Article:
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38938-Harrison Walsh photo

Harrison Walsh

Athletics

Biography

Impairment information

Origin of Impairment
Acquired
Classification
F44

Further personal information

Residence
Mumbles, The, WAL
Occupation
Athlete
Languages
English

Sport specific information

When and where did you begin this sport?
He took up Para athletics in 2017.
Why this sport?
While he was coaching a junior rugby union team a coach suggested he try Para athletics. "I started throwing and I was having fun."
Club / Team
Swansea Harriers: Wales
Name of coach
Nathan Stephens

General interest

Other sports
He represented Wales in rugby union at U16 and U18 level, and signed a development contract with Welsh professional rugby union side Ospreys in May 2014. (dai-sport.com, 15 May 2019; dai-sport.com, 26 Jul 2021)
Ambitions
To compete at the 2020 Paralympic Games in Tokyo. (bbc.co.uk, 14 Jun 2019)
Impairment
In January 2015 he lost the mobility of his right foot after damaging a nerve in an injury he sustained while playing rugby union in Swansea, Wales. "Essentially, I have no feeling in my right foot, especially on the top where I have no movement in it." (dai-sport.com, 15 May 2019)
Other information
INJURY
He lost the mobility of his right foot as a result of a nerve injury sustained while playing rugby union in January 2015, having only entered the match after a teammate was sent off. "It was the last play of the game. I was carrying the ball and as I ran over someone just came under my leg. I tore my anterior cruciate ligament [ACL], posterior cruciate ligament [PCL] and lateral collateral ligament [LCL], and I tore my biceps femoris [a thigh muscle]. I also tore my popliteus [a muscle in the knee joint], the lateral head of the gastrocnemius [one of the calf's major muscles] and the common peroneal nerve. It is one of the worst knee injuries you can have and every time I see a physio they are really squeamish when I tell them the extent of the damage. I'm not bitter about it at all, I did everything I could to get back. I've had everything I needed, the best surgeons, the best specialists to look at it. They worked tirelessly to try and stimulate the nerve. Unfortunately, it doesn't matter how hard you work on a nerve, if it doesn't want to come back it's not going to. What happened to me is not the nicest thing, but there are far worse things that can happen to you in life." (dai-sport.com, 15 May 2019)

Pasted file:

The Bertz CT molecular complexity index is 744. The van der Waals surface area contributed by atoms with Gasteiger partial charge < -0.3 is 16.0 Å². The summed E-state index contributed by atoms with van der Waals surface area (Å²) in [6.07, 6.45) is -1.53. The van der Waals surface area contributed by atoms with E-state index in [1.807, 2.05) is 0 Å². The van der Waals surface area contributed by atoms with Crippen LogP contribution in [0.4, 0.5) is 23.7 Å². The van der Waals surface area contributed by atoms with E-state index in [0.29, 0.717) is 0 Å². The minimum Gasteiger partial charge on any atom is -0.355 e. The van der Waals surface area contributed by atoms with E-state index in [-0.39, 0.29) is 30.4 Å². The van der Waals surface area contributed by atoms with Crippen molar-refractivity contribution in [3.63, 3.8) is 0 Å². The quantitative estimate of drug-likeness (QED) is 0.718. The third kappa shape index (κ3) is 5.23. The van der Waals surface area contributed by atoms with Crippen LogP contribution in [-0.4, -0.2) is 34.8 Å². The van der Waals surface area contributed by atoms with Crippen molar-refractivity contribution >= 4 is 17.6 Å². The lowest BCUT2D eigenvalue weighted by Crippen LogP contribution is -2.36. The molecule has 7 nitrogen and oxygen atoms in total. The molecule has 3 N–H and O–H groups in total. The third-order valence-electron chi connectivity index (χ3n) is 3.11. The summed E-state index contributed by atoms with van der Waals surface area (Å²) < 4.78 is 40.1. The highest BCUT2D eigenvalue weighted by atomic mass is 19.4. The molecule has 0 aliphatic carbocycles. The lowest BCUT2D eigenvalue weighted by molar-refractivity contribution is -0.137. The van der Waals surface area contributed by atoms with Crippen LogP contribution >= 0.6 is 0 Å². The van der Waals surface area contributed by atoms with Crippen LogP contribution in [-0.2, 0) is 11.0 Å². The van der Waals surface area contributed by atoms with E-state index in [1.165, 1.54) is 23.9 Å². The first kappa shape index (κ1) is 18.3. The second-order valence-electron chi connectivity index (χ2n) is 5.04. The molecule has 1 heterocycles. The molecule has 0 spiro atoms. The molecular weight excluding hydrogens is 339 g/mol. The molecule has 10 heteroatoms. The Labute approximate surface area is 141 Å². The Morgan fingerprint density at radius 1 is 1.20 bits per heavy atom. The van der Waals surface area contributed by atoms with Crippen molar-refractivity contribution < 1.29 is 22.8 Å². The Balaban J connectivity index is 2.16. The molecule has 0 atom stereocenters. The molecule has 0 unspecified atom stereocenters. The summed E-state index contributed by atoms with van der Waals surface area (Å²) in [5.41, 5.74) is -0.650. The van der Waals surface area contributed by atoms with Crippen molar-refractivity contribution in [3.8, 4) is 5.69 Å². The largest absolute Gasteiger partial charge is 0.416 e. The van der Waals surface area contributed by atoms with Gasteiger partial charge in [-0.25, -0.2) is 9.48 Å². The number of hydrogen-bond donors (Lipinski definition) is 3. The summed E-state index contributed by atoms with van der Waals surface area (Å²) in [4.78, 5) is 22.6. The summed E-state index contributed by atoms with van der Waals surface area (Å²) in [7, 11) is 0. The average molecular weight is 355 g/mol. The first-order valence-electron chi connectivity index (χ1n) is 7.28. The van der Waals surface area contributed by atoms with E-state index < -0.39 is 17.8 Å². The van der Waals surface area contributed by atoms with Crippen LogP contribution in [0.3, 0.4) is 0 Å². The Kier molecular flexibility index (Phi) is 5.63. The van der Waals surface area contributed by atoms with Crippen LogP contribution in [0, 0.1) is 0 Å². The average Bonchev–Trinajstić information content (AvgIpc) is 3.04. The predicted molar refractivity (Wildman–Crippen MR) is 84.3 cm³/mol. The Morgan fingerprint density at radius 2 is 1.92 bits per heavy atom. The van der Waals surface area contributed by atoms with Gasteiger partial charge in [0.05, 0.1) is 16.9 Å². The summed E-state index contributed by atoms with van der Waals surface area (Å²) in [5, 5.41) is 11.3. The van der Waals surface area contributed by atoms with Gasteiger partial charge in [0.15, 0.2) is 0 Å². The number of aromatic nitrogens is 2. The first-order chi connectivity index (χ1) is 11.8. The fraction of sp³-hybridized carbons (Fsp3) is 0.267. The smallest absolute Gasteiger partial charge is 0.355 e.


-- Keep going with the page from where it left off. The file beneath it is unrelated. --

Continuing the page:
RECOVERY
Before his impairment, he had represented Wales at junior level in rugby union and signed a contract with professional club Ospreys. He said the physical and emotional recovery from the injury that ended his rugby career was difficult. "I was in a bit of a hole. I went from this big strong Welsh rugby player to this guy who could not move his foot or get out of bed. I lost close to 20 kilograms and I was not myself for probably a year. Your sport becomes your identity. I was a rugby player so what am I going to be if I am not one? Seeing my teammates playing, I was just wondering why I was here and why can't I do this? It was hard for me to watch a couple of years ago [speaking in 2019]. When you have to stop playing rugby at that age you have a loss of identity, but over the last couple of years I've found that identity again through athletics." He also said he struggled to cope with lifestyle changes. "I have learned how to walk again. The first year you think people are watching you and you feel so self-conscious." (bbc.co.uk, 14 Jun 2019; dai-sport.com, 26 Nov 2020)

FURTHER STUDIES
He has also studied at Cardiff Metropolitan University in Wales. (dai-sport.com, 26 Jul 2021)